Google is putting its AI to work to make you a better writer.
The company is finally adding a grammar check feature to Google Docs — one that will be able to address even complicated grammatical errors. The new feature was announced at the Google Cloud Next conference, alongside updates to its automated email-writing features.
Google Docs, the company’s online word processing service, enables any Google account owner to create documents for free. The platform is fairly robust, offering many of the basic features needed for document creation and collaboration.
How it works
The most used extension spell-checking tool is Grammarly. Well, Grammarly is getting some competition in the form of a new machine learning-based grammar checker from Google that’s soon going live in Google Docs. The new update which uses artificial intelligence to identify grammar issues and mistakes, such as using “a” instead of “an,” as well as more complex issues, such as the improper use of subordinate clauses. Google’s machine learning technology will learn over time to better identify these mistakes, improving the tool’s ability to refine written documents.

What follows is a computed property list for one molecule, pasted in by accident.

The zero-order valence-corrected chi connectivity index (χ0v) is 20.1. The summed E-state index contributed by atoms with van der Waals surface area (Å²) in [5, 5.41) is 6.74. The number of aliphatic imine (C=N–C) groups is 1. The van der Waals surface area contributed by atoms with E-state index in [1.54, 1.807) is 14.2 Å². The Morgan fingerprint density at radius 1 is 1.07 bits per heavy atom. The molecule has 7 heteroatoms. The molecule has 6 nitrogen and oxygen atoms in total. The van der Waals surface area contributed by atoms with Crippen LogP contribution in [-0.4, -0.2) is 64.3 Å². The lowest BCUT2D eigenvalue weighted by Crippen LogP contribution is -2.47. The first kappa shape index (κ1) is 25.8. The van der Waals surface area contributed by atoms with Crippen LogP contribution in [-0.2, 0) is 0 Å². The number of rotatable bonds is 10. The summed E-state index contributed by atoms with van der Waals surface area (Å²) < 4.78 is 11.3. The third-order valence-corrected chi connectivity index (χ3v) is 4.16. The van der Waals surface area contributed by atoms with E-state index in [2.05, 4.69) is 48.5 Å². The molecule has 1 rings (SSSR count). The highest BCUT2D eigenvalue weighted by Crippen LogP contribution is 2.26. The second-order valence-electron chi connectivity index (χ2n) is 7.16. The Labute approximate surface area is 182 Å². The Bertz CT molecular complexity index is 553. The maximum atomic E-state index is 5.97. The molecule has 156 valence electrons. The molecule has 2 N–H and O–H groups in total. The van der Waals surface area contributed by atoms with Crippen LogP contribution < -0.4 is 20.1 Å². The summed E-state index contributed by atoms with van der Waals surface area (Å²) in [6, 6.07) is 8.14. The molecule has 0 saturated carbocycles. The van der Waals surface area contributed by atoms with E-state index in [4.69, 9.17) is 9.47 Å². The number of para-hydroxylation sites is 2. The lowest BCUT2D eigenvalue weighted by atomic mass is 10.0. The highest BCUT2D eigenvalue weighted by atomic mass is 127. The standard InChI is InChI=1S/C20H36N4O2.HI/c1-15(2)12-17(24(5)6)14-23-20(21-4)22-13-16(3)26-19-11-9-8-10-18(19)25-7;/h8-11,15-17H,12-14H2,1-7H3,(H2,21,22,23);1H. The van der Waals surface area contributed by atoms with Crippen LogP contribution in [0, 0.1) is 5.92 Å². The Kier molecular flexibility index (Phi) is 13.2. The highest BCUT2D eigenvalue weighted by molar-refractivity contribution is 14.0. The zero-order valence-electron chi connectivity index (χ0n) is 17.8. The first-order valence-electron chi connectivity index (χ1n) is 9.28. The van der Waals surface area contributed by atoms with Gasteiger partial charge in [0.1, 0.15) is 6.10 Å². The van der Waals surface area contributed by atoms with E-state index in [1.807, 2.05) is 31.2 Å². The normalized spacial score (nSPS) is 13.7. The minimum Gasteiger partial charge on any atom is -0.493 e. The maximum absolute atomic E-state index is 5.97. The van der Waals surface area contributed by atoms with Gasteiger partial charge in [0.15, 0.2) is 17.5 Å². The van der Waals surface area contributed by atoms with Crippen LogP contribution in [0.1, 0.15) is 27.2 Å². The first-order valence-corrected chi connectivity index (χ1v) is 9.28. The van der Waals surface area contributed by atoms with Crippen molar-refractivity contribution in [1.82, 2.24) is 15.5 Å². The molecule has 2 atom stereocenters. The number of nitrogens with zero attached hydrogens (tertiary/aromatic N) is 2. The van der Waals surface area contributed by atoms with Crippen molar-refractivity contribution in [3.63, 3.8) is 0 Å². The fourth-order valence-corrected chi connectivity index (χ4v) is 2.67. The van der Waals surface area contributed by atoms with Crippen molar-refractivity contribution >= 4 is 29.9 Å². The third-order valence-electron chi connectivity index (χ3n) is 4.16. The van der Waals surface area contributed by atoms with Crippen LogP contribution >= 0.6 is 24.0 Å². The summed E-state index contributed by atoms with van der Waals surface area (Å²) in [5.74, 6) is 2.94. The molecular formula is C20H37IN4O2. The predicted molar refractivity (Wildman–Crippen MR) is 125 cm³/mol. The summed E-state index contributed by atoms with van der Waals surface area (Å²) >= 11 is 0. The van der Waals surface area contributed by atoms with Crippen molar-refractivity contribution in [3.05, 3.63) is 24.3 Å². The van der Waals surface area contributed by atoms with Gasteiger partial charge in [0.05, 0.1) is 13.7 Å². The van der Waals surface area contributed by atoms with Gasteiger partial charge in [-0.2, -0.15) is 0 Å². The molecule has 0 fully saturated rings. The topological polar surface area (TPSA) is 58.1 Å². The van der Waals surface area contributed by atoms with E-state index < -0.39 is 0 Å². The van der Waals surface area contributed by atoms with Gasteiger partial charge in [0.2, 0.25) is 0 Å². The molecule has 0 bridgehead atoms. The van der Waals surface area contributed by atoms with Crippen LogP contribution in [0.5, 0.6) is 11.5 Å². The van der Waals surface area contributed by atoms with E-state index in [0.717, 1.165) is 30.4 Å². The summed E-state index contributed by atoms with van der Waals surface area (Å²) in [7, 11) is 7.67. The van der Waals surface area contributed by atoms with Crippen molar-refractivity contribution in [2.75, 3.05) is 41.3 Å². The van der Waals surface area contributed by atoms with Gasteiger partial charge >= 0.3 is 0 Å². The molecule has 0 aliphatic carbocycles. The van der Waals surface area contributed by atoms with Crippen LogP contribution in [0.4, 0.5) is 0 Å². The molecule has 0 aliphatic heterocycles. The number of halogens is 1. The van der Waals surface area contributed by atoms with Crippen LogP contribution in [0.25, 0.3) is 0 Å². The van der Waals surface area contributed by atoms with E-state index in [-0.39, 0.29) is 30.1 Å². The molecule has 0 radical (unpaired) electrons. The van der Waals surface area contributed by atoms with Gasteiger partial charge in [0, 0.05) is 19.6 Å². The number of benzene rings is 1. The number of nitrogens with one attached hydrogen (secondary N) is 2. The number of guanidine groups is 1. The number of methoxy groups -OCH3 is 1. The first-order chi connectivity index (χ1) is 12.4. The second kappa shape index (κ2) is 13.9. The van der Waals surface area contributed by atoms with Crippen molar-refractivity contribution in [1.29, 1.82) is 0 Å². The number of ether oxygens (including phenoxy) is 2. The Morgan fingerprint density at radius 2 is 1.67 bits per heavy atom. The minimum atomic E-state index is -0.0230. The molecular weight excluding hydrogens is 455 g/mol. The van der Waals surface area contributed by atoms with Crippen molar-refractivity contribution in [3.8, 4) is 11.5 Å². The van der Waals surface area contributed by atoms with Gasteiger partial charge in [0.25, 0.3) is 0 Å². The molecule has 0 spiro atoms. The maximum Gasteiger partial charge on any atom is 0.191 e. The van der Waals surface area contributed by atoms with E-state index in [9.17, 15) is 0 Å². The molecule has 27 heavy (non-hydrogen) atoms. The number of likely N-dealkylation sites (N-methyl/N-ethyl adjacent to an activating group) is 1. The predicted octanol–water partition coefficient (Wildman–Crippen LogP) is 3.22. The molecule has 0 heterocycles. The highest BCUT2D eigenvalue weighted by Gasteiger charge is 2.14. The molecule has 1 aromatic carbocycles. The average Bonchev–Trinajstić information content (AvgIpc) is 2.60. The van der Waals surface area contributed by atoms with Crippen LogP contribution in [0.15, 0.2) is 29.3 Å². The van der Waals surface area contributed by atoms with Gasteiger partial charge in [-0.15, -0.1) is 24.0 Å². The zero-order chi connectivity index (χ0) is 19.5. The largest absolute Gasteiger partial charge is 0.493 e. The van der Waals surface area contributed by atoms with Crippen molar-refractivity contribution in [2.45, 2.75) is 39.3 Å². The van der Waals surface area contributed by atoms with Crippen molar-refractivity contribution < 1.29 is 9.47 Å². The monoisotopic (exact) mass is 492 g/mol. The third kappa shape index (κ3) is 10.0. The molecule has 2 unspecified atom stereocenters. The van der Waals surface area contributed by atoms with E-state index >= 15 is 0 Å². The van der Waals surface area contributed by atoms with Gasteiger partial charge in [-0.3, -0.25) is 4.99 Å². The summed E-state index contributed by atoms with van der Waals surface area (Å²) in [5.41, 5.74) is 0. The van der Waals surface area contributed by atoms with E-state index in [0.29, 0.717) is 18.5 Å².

The new tool doesn’t automatically fix these grammar mistakes, instead presenting suggested changes that the user can accept or dismiss. The feature has already arrived for Google Docs users in the Early Adopter Program and will roll out to others in the future.
Google’s VP for G Suite product management David Thacker said in a press briefing:
“We’ve adopted a highly effective approach to grammar correction that is machine translation-based,”. And “For example, in language translation, you take a language like French and translate it into English. Our approach to grammar is similar. We take improper English and use our technology to correct or translated it into proper English. What’s nice about this is that the language translations is a technology that we have a long history of doing well.”
The grammar check feature won’t be widely available right away. It’s launching first for business users, and it’ll be enabled by a company’s administrator in order for users to test it. They’ll be able to start doing that today; Google didn’t say when the feature would be released to all their consumer accounts worldwide or which languages the feature would support at launch.